Supreme Court jurist retiring after nearly a dozen years on appellate tribunals
The announcement by Justice Christopher Dietzen this spring that he will resign from the Minnesota Supreme Court at the end of August precipitated diverse feelings.
Some observers were surprised that he was stepping down eight months before reaching the mandatory retirement age of 70 next March. Some partisans were upset, while others were pleased, that the departure of Justice Dietzen—generally a member of the Court’s conservative bloc—gave DFL Gov. Mark Dayton the ability to select his replacement. The governor took advantage of that opportunity early this summer by naming Hennepin County District Court Judge Anne McKeig to the opening. The head of that tribunal’s Family Court, she will be the first Native American to serve on the state Supreme Court. Her appointment will also create a four-woman majority on that bench for the first time since the early 1990s.
McKeig’s is the fifth appointment made by Dayton to the seven-member tribunal (though one of his appointees has since been elevated to the federal bench) and as a result Dayton appointees now comprise a majority of the current Court.
But Dietzen, after eight years on the Supreme Court that followed a stint of slightly more than three years on the Minnesota Court of Appeals, is comfortable with his “early” retirement. He explained that he chose the timing because he felt that allowing the governor to “exercise [his] constitutional authority to appoint [the] successor best serves the judicial branch and the citizens of Minnesota.” He may have been seeking to avert the type of rancorous, partisan judicial elections that have characterized some other states, including neighboring Wisconsin.
Justice Dietzen’s upcoming departure provides an opportune occasion to look back at a potpourri of some of his most notable judicial decisions.
Justice Dietzen began his judicial career in 2004, when he was appointed to the appellate court by Gov. Tim Pawlenty, for whom he served as legal counsel during Pawlenty’s successful 2002 election campaign. Before then, Dietzen was in private practice for 26 years with the Bloomington-based law firm of Larkin, Hoffman, Daly & Lindgren. A native of Yakima, Washington, he graduated from Gonzaga Law School in that state, where he also received his undergraduate degree. That was followed by a four-year spell with a law firm in Spokane.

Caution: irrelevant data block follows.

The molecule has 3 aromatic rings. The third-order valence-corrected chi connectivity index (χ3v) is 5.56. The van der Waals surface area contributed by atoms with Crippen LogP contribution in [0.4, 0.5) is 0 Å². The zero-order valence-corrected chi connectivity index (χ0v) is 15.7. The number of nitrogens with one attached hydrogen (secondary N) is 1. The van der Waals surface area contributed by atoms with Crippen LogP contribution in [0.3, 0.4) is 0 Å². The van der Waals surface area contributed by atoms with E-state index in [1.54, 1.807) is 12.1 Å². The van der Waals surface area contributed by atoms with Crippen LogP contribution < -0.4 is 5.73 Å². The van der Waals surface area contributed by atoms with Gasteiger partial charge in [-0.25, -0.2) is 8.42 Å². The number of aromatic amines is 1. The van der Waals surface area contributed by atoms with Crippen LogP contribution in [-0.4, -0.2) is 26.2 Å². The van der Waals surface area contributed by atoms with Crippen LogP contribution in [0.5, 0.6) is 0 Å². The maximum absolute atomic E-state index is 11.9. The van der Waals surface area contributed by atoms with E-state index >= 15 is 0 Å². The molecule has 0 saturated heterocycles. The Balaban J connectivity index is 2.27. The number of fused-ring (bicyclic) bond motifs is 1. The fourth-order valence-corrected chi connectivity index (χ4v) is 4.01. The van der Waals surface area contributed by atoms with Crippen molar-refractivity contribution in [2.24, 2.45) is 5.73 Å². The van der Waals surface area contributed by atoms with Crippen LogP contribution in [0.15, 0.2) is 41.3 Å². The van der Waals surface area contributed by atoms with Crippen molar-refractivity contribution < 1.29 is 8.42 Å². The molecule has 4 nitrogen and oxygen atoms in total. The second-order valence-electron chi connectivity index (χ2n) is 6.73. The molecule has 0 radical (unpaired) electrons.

Prior to ascending to the bench, the jurist-to-be was a skillful litigator with emphasis on land-use planning matters. Although many were resolved out of court, several notable ones made their way to the appellate courts on which he later sat.
He prevailed in defending the City of Afton against an action brought by St. Paul-based Hubbard Broadcasting challenging the denial of a special use permit to construct a satellite tower or seeking compensation for the taking of private property in Hubbard Broadcasting, Inc. v. Afton.1 The determination by the Washington County District Court was upheld on grounds that denial of the permit did not constitute a compensable taking because the broadcaster’s property was not deprived of all reasonable uses.
But he was unsuccessful a decade later in convincing the court of appeals to allow a company that entered into agreements to erect billboards on land in Lakeville to be compensated because the land owner removed the signs after the lessors expressed some interest in developing the land pursuant to a city ordinance requiring removal of nonconforming billboards as a condition for land development. In Naegele Outdoor Advertising Co. v. City of Lakeville,2 the court affirmed a ruling of the Dakota County District Court, holding that the city was entitled to summary judgment. The claim of unlawful taking under the U.S. Constitution, and a parallel provision of Article 1, §13 of the Minnesota Constitution, was not maintainable because the property owners had terminated the company’s leasehold interest, which deprived the company of any compensable interest.
A month later, he suffered a setback before the Minnesota Supreme Court in another land use case involving a challenge to a tax deficiency imposed against all taxable property within the city of Shorewood after the owner refused to pay the entire amount for which it was billed for certain sewage disposal costs by the Metropolitan Waste Control Commission in City of Shorewood v. Metropolitan Waste Control Commission.3 Affirming a ruling of the court of appeals, the Supreme Court held that the lawsuit could not be brought because a writ of certiorari was the “exclusive mechanism” for obtaining judicial review of the city’s claims against the formula used to calculate the sewage disposal costs and the deficiency tax levy against the municipality because the decision-making process constituted a “quasi-judicial action,” reviewable only through certiorari.
On the appellate court, Dietzen authored decisions in a wide range of cases.
The grounds for asserting various negligence employment claims were narrowed by a decision he wrote in Johnson v. Peterson.4 Affirming a ruling of the Beltrami County District Court, he wrote that a claim of negligent training was not actionable under Minnesota law and claims of negligent hiring and negligent supervision also failed because the complaint did not include allegations of actual or threatened physical injury. An allegation of emotional distress (the employee claimed that he suffered emotional distress due to embezzlement by an insurance agent from an insurance carrier) was not maintainable because emotional distress was not the type of physical injury for which relief could be granted in those types of claims.